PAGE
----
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 Review archive:  # a b c d e f g h i j k l m n o p q r s t u v w x y z

Balazs Major & Kevin Kastning - Kismaros [Greydisc - 2018]

Hungarian percussionist Balazs Major has teamed up with guitarist and instrument inventor Kevin Kastning to create their first collaborative album of free improvisation, titled Kismaros, released last year in 2018 on Greydisc.  The liner notes state that it includes a 30 string Contra-Alto guitar, immediately making me curious about the timbres to be heard within.  I am wholly unfamiliar with the previous works of both musicians.

The first sound I hear is a tapping of cymbals, a delicate and precise rhythmic pattern in crisp, intimate clarity, dancing lightly through volleys of rapid staccato.  When the guitar joins, it is a loose, drifting presence, contributing a whimsical, trailing chord here and there at the odd interval, almost seeming to ignore the rhythmic pulse beneath.  Kastning continues in this sleepy, restrained style for much of the remainder of the album, tending to wait for several seconds between chords in Morton Feldman-esque fashion.

It would not be immediately apparent to me that the guitar used has 30 strings, as they are never strummed all at once, as far as I can tell.  I do see why it is called a 'contra-alto' guitar, however, as its tone is uncommonly bright, clean and sweet.  The harmonic structure of each chord played is perfectly transparent, the higher pitched strings taking on an almost celestial affect similar to a harp.  The instrument can also growl in deep lower registers as well, and while it doesn't actually have a great deal of bass frequency energy, there is a satisfying grit to the percussive plucks of these lower strings.  At times the tone is similar to the "Warr Guitars" used by Colin Marston / Behold the Arctopus.  With an almost supernatural luminescence, it sounds lovely.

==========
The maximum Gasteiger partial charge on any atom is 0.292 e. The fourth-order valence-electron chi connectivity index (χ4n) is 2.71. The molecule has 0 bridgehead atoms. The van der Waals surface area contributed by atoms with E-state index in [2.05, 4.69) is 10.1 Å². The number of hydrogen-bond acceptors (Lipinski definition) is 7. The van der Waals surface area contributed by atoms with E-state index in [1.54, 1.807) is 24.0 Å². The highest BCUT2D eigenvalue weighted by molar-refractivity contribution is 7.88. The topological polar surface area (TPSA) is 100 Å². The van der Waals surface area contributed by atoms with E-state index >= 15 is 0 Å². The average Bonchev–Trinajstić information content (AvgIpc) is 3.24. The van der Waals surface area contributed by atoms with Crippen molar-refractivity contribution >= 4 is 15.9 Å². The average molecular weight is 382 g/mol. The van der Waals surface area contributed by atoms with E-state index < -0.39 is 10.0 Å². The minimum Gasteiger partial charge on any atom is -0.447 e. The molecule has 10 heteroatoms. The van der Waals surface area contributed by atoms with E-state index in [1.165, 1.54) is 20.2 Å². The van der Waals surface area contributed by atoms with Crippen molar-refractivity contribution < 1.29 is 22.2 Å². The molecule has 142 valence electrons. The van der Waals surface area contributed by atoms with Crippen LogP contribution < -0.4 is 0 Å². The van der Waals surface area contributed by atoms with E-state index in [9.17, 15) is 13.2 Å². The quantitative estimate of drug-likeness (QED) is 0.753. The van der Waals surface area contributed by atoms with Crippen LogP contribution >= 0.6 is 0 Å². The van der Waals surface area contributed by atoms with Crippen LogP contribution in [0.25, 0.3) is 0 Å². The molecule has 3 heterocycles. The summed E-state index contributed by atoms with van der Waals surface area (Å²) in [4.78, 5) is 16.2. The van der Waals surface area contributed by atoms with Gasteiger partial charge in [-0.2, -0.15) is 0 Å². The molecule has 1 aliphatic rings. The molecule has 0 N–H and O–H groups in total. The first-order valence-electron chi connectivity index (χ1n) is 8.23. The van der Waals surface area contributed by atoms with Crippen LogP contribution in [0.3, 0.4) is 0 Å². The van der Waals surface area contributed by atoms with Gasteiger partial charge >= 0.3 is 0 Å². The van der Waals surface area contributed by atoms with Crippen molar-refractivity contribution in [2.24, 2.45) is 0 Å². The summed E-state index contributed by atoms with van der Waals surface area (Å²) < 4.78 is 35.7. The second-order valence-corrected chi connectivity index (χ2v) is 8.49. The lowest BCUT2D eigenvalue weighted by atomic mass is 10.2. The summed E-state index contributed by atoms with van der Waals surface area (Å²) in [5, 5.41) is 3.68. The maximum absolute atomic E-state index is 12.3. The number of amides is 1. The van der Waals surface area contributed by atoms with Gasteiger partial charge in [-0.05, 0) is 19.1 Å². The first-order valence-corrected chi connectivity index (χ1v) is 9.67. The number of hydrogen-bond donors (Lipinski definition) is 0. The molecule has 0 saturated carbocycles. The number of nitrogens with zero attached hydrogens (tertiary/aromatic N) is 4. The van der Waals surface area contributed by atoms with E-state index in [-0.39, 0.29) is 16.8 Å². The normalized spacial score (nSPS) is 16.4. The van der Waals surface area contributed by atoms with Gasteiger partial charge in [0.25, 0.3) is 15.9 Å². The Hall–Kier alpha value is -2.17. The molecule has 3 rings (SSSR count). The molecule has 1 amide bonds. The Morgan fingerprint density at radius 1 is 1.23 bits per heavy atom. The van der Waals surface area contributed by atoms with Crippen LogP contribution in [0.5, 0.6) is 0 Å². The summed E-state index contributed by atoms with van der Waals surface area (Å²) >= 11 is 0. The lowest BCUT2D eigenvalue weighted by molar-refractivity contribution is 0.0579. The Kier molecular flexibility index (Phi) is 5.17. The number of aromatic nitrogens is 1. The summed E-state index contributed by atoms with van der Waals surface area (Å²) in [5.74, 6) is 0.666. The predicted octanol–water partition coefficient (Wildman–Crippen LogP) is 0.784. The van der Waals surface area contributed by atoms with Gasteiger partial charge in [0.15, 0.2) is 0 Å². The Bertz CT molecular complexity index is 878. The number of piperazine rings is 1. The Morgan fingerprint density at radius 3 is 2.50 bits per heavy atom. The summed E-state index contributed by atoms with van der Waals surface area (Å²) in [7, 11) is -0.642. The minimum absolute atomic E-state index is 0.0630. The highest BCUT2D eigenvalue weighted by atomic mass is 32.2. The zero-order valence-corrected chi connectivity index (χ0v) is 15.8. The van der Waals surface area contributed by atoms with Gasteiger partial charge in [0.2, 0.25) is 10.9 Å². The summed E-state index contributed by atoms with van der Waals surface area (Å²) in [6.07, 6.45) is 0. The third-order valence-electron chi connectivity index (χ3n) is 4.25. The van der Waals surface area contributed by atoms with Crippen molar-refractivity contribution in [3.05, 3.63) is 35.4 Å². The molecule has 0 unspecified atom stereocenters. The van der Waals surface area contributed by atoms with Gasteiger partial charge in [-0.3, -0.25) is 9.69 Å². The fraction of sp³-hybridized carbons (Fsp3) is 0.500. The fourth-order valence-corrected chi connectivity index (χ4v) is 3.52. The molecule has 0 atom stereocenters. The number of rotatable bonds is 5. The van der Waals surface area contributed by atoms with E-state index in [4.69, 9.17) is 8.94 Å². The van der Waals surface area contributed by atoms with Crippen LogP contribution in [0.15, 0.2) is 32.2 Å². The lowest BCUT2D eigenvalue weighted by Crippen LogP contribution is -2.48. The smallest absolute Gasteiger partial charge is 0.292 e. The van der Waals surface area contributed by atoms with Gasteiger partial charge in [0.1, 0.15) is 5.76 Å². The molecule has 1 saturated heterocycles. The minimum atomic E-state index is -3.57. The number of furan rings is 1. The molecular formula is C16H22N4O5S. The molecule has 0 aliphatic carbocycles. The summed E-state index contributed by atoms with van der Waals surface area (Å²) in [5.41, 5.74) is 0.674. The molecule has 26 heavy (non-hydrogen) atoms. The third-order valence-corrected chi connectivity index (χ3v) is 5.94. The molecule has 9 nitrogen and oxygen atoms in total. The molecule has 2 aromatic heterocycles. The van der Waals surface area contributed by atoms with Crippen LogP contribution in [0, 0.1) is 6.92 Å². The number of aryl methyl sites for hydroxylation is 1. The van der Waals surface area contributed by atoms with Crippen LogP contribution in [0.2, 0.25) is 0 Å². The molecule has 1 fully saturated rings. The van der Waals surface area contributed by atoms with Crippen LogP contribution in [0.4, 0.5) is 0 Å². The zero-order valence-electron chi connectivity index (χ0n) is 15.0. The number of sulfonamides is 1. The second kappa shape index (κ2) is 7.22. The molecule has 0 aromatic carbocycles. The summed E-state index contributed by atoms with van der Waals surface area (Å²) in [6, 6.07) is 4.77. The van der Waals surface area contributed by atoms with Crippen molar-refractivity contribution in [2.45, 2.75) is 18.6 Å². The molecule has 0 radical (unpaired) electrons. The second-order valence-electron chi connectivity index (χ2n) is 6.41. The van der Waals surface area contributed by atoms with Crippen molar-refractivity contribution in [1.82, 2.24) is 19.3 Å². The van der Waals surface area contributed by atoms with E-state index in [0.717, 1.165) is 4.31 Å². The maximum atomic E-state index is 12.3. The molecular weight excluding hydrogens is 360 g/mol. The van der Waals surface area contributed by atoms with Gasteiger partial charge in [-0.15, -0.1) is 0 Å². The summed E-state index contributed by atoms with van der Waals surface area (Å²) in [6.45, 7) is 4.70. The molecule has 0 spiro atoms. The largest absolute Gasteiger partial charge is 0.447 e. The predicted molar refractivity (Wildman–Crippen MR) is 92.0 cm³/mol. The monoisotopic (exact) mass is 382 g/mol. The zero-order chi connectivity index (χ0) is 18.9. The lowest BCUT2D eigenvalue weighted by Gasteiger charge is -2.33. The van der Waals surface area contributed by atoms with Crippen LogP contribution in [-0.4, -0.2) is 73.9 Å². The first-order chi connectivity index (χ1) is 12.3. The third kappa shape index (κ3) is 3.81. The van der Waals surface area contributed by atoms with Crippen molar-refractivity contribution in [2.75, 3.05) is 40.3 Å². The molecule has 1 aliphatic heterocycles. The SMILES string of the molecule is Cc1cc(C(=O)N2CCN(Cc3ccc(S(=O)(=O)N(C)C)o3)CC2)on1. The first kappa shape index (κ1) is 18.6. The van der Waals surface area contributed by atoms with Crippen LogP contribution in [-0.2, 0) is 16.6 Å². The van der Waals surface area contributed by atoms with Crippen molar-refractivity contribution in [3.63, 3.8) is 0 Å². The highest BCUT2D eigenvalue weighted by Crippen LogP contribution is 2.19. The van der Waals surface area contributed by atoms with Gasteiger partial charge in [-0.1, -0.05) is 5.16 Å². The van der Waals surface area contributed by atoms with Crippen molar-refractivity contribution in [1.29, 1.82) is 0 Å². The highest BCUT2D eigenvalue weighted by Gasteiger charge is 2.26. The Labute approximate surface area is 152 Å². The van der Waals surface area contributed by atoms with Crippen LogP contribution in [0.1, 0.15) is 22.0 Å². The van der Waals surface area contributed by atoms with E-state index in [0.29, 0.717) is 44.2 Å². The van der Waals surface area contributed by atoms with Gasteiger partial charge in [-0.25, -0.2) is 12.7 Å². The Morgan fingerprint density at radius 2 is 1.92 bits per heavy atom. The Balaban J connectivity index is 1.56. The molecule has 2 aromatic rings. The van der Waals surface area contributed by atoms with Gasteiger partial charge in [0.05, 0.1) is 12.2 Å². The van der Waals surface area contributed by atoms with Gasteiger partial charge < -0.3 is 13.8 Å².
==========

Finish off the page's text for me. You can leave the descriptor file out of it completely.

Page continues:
The production on this album is astonishingly clear and immediate, the finest details of each timbre clearly audible.  The timbres are deep and ear pleasing.  This is important, as the album is essentially a vehicle for novel instrument tones to be heard.

Balasz' role seems to be sketching faint hints of rhythms, generally even more nebulous and understated than in the first piece.  Cymbals remain his primary voice, and he seems to possess a wide variety of metals, creating a subtle world of expression in their slight tonal contrasts and dynamic ebb and flow.  There are occasional hits from much deeper drums with rounded skin tones, but used only very sparingly, so that no real rhythmic stability ever forms.

I find myself loving the textures of all the instruments played here, from Balasz' varied and exotic percussion to Kastning's luminous guitar.  However, my love for this recording ends there, as it is an incredibly slow paced, aimless feeling recording, in which each noodling fragment of chord work or implied rhythm dissipates into emptiness within 10 seconds or less.  Balasz Major settles into a syncopated pulse on occasion, but Kastning will often seem to ignore or play counter to this pulse, and I just don't feel the level of close interconnectedness in their playing that I look for in free jazz.  Each tiny idea has been left adrift in a lazy sea, unconnected to others.  As such, the album may be relaxing, but certainly not engaging.  In fact, it is actively difficult to remain focused upon.  Here's hoping we can hear these beautiful instruments utilized in some more coherent music at some point.

Rating: 2 out of 5Rating: 2 out of 5Rating: 2 out of 5Rating: 2 out of 5Rating: 2 out of 5

Josh Landry
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